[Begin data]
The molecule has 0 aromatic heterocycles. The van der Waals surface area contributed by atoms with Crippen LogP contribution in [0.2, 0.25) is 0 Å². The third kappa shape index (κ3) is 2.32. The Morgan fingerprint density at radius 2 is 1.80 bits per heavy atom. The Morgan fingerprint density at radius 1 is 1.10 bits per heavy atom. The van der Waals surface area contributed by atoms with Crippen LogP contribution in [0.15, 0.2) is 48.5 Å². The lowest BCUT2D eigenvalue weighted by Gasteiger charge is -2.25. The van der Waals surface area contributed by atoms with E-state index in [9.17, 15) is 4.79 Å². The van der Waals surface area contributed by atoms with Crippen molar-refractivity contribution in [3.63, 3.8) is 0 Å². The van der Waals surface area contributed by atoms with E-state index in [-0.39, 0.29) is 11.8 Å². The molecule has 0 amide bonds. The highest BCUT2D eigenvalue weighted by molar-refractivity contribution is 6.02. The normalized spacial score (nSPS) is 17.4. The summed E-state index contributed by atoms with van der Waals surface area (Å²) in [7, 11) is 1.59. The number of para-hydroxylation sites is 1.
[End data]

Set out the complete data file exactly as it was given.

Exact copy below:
The molecule has 0 aromatic heterocycles. The van der Waals surface area contributed by atoms with Crippen LogP contribution in [0.2, 0.25) is 0 Å². The third kappa shape index (κ3) is 2.32. The Morgan fingerprint density at radius 2 is 1.80 bits per heavy atom. The Morgan fingerprint density at radius 1 is 1.10 bits per heavy atom. The van der Waals surface area contributed by atoms with Crippen LogP contribution in [0.15, 0.2) is 48.5 Å². The lowest BCUT2D eigenvalue weighted by Gasteiger charge is -2.25. The van der Waals surface area contributed by atoms with E-state index in [9.17, 15) is 4.79 Å². The van der Waals surface area contributed by atoms with Crippen molar-refractivity contribution in [3.63, 3.8) is 0 Å². The van der Waals surface area contributed by atoms with E-state index in [-0.39, 0.29) is 11.8 Å². The molecule has 0 amide bonds. The highest BCUT2D eigenvalue weighted by molar-refractivity contribution is 6.02. The normalized spacial score (nSPS) is 17.4. The summed E-state index contributed by atoms with van der Waals surface area (Å²) in [7, 11) is 1.59. The number of para-hydroxylation sites is 1.